Never before seen surveillance video from the day that 18-year-old Michael Brown was killed by a police officer in Ferguson, Missouri, was recently released sparking protests at the convenience store where it was filmed.
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CNN reports that a group of people gathered outside the Ferguson Market and Liquor Store Sunday night after the new video became public.
The footage of Brown was included in a documentary called Stranger Fruit which debuted at the South by Southwest (SXSW) festival in Austin, Texas, on Saturday. It appears to show what the filmmaker Jason Pollock argues is an August 2014 drug transaction between Brown and the clerks.
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What makes the video the source of ire for protesters is that after Brown’s death at the hands of Police Officer Darren Wilson, who was not charged in Brown’s death, police released surveillance footage from the Ferguson Market, allegedly showing Brown pushing one of the clerks—participating in what the police called a “strong-armed robbery”—and supposedly justifying the officer’s use of force against the unarmed teen.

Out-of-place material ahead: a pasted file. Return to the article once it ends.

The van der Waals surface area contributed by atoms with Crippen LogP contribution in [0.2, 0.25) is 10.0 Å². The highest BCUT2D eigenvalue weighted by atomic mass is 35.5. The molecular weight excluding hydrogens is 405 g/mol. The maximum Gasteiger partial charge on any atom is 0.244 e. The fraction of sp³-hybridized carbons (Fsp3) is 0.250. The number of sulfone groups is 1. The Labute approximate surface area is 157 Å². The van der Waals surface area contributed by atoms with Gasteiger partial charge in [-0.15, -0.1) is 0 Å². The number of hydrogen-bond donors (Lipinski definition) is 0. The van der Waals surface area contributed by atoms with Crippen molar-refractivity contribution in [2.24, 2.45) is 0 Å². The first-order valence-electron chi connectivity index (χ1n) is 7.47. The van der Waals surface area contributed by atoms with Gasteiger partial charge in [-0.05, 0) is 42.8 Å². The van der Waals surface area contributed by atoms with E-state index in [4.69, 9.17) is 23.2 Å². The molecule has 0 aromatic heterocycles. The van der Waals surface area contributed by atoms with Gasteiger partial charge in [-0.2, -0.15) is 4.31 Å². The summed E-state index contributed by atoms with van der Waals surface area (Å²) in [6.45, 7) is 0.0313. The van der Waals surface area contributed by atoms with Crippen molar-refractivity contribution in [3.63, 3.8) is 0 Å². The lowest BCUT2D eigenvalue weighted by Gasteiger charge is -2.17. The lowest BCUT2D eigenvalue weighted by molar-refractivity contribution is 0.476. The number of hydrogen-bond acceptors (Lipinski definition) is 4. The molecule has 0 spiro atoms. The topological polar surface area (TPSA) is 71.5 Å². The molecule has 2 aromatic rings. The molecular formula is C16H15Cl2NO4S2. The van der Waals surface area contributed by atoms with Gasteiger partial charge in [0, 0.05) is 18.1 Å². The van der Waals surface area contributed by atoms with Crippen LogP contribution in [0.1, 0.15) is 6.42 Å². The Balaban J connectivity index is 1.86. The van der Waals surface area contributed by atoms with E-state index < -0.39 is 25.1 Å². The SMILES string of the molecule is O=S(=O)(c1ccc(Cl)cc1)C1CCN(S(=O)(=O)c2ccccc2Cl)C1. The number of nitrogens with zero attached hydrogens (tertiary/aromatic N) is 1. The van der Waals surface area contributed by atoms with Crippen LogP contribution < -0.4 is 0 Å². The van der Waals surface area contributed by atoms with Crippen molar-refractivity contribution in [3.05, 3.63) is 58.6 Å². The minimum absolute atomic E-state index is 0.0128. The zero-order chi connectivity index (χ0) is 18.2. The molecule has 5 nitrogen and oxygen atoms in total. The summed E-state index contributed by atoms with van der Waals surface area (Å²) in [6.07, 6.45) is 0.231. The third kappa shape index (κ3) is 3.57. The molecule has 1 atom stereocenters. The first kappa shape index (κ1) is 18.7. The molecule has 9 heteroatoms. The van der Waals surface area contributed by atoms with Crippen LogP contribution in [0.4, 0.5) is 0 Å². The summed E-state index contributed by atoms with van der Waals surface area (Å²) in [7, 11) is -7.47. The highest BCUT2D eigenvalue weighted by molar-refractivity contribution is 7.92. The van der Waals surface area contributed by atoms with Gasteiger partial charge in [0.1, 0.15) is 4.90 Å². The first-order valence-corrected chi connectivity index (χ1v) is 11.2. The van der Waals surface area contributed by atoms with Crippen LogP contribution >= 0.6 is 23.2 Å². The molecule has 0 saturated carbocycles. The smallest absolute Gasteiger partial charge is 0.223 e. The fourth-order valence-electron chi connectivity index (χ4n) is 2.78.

Besides the fact that police had no knowledge of this video until after Wilson gunned Brown down, police chose not release this earlier video, which begs the question, Why?
Pollock suggests that Brown didn’t rob the store but was instead involved in a drug deal with the clerks. The film suggests Brown did not return later that day to rob the store but rather to get the bag back.
The St. Louis County Police told CNN regarding the video that they “cannot confirm its authenticity at this time.”
“If it did occur, the incident is still irrelevant to our investigation because our department investigated the encounter between Michael Brown and Darren Wilson,” St. Louis County Police told CNN.
It’s not known how many people were present at the protest outside the store Sunday night, or how many were arrested. The Ferguson PD has not responded to request for comment.
Attorney Jay Kanzler, who represents the Ferguson Market and Liquor store and its employees, told CNN that the version of events in the documentary is false and that it has been edited to leave out a part where the clerk throws the bag back to Brown.
“My clients did nothing wrong,” Kanzler said. “They love the people of Ferguson and truly want to get on with their lives.”
Kanzler says he will release the entire video on Monday.